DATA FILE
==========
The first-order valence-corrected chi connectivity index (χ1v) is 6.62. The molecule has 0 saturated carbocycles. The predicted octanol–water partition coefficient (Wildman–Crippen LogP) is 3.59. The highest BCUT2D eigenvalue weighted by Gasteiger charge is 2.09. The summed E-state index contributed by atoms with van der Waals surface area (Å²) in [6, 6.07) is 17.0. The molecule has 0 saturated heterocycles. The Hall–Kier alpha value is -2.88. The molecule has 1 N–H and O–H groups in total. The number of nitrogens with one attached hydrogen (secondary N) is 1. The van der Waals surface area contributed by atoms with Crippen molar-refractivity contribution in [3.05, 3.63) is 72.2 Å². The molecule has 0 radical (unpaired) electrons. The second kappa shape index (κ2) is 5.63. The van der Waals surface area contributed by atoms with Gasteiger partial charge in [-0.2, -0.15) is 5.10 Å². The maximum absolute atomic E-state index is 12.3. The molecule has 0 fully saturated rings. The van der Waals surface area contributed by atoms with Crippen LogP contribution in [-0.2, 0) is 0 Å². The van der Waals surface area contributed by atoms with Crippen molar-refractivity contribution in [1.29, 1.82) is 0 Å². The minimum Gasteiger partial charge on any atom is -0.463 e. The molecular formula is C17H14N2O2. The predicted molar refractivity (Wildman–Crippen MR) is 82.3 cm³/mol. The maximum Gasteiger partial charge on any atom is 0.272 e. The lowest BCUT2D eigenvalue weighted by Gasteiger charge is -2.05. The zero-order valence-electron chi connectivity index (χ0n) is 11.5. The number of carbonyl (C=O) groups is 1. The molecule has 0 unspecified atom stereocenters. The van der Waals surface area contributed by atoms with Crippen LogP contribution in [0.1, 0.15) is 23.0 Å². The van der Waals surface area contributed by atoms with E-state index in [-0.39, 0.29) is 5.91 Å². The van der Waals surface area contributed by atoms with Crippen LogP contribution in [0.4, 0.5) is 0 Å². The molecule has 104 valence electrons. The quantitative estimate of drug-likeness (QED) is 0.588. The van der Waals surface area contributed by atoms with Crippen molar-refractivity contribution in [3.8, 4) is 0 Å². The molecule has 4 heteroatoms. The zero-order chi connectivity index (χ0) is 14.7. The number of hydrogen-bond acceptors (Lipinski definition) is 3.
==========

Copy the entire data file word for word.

The first-order valence-corrected chi connectivity index (χ1v) is 6.62. The molecule has 0 saturated carbocycles. The predicted octanol–water partition coefficient (Wildman–Crippen LogP) is 3.59. The highest BCUT2D eigenvalue weighted by Gasteiger charge is 2.09. The summed E-state index contributed by atoms with van der Waals surface area (Å²) in [6, 6.07) is 17.0. The molecule has 0 saturated heterocycles. The Hall–Kier alpha value is -2.88. The molecule has 1 N–H and O–H groups in total. The number of nitrogens with one attached hydrogen (secondary N) is 1. The van der Waals surface area contributed by atoms with Crippen molar-refractivity contribution in [3.05, 3.63) is 72.2 Å². The molecule has 0 radical (unpaired) electrons. The second kappa shape index (κ2) is 5.63. The van der Waals surface area contributed by atoms with Gasteiger partial charge in [-0.2, -0.15) is 5.10 Å². The maximum absolute atomic E-state index is 12.3. The molecule has 0 fully saturated rings. The van der Waals surface area contributed by atoms with Crippen LogP contribution in [-0.2, 0) is 0 Å². The van der Waals surface area contributed by atoms with Crippen molar-refractivity contribution in [1.29, 1.82) is 0 Å². The minimum Gasteiger partial charge on any atom is -0.463 e. The molecular formula is C17H14N2O2. The predicted molar refractivity (Wildman–Crippen MR) is 82.3 cm³/mol. The maximum Gasteiger partial charge on any atom is 0.272 e. The lowest BCUT2D eigenvalue weighted by Gasteiger charge is -2.05. The zero-order valence-electron chi connectivity index (χ0n) is 11.5. The number of carbonyl (C=O) groups is 1. The molecule has 0 unspecified atom stereocenters. The van der Waals surface area contributed by atoms with Crippen LogP contribution in [0.1, 0.15) is 23.0 Å². The van der Waals surface area contributed by atoms with E-state index in [-0.39, 0.29) is 5.91 Å². The van der Waals surface area contributed by atoms with Crippen LogP contribution in [0.4, 0.5) is 0 Å². The molecule has 104 valence electrons. The quantitative estimate of drug-likeness (QED) is 0.588. The van der Waals surface area contributed by atoms with Crippen molar-refractivity contribution in [3.8, 4) is 0 Å². The molecule has 4 heteroatoms. The zero-order chi connectivity index (χ0) is 14.7. The number of hydrogen-bond acceptors (Lipinski definition) is 3.